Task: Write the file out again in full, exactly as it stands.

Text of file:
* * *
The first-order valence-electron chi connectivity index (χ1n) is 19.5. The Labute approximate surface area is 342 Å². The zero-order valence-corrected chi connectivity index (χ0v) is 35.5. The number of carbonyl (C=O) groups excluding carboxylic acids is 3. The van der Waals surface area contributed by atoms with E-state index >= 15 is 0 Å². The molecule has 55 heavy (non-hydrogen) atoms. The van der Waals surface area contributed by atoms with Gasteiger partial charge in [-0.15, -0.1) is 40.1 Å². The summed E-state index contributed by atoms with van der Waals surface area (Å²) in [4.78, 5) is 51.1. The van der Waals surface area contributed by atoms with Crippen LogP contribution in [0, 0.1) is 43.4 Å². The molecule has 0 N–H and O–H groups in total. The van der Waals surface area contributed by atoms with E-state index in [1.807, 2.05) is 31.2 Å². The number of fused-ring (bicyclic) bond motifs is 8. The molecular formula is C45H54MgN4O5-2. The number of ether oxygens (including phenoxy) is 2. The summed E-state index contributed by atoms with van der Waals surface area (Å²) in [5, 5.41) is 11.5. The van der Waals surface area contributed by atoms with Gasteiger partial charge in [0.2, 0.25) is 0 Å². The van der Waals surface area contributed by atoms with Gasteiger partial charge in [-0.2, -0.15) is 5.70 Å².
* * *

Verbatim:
The first-order valence-electron chi connectivity index (χ1n) is 19.5. The Labute approximate surface area is 342 Å². The zero-order valence-corrected chi connectivity index (χ0v) is 35.5. The number of carbonyl (C=O) groups excluding carboxylic acids is 3. The van der Waals surface area contributed by atoms with E-state index >= 15 is 0 Å². The molecule has 55 heavy (non-hydrogen) atoms. The van der Waals surface area contributed by atoms with Gasteiger partial charge in [-0.15, -0.1) is 40.1 Å². The summed E-state index contributed by atoms with van der Waals surface area (Å²) in [4.78, 5) is 51.1. The van der Waals surface area contributed by atoms with Crippen LogP contribution in [0, 0.1) is 43.4 Å². The molecule has 0 N–H and O–H groups in total. The van der Waals surface area contributed by atoms with E-state index in [1.807, 2.05) is 31.2 Å². The number of fused-ring (bicyclic) bond motifs is 8. The molecular formula is C45H54MgN4O5-2. The number of ether oxygens (including phenoxy) is 2. The summed E-state index contributed by atoms with van der Waals surface area (Å²) in [5, 5.41) is 11.5. The van der Waals surface area contributed by atoms with Gasteiger partial charge in [0.2, 0.25) is 0 Å². The van der Waals surface area contributed by atoms with Gasteiger partial charge in [-0.2, -0.15) is 5.70 Å².